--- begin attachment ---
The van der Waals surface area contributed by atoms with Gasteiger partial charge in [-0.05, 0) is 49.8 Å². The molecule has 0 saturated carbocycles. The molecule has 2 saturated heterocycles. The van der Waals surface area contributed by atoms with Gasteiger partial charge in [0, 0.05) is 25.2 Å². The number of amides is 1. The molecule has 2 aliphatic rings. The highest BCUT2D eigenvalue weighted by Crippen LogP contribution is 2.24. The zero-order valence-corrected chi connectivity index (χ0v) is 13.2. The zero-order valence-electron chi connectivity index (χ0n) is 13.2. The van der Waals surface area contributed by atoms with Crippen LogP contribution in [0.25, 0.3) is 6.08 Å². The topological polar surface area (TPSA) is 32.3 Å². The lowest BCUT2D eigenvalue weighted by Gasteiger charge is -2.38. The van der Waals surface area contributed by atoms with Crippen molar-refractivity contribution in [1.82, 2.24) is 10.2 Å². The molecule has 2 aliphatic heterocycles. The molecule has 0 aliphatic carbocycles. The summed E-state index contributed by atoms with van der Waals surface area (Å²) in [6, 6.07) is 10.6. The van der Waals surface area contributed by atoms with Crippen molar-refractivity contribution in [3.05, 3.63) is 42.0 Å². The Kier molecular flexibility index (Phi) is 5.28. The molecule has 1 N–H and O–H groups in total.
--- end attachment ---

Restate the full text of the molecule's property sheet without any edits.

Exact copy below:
The van der Waals surface area contributed by atoms with Gasteiger partial charge in [-0.05, 0) is 49.8 Å². The molecule has 0 saturated carbocycles. The molecule has 2 saturated heterocycles. The van der Waals surface area contributed by atoms with Gasteiger partial charge in [0, 0.05) is 25.2 Å². The number of amides is 1. The molecule has 2 aliphatic rings. The highest BCUT2D eigenvalue weighted by Crippen LogP contribution is 2.24. The zero-order valence-corrected chi connectivity index (χ0v) is 13.2. The zero-order valence-electron chi connectivity index (χ0n) is 13.2. The van der Waals surface area contributed by atoms with Crippen LogP contribution in [0.25, 0.3) is 6.08 Å². The topological polar surface area (TPSA) is 32.3 Å². The lowest BCUT2D eigenvalue weighted by Gasteiger charge is -2.38. The van der Waals surface area contributed by atoms with Crippen molar-refractivity contribution in [1.82, 2.24) is 10.2 Å². The molecule has 2 aliphatic heterocycles. The molecule has 0 aliphatic carbocycles. The summed E-state index contributed by atoms with van der Waals surface area (Å²) in [6, 6.07) is 10.6. The van der Waals surface area contributed by atoms with Crippen molar-refractivity contribution in [3.05, 3.63) is 42.0 Å². The Kier molecular flexibility index (Phi) is 5.28. The molecule has 1 N–H and O–H groups in total.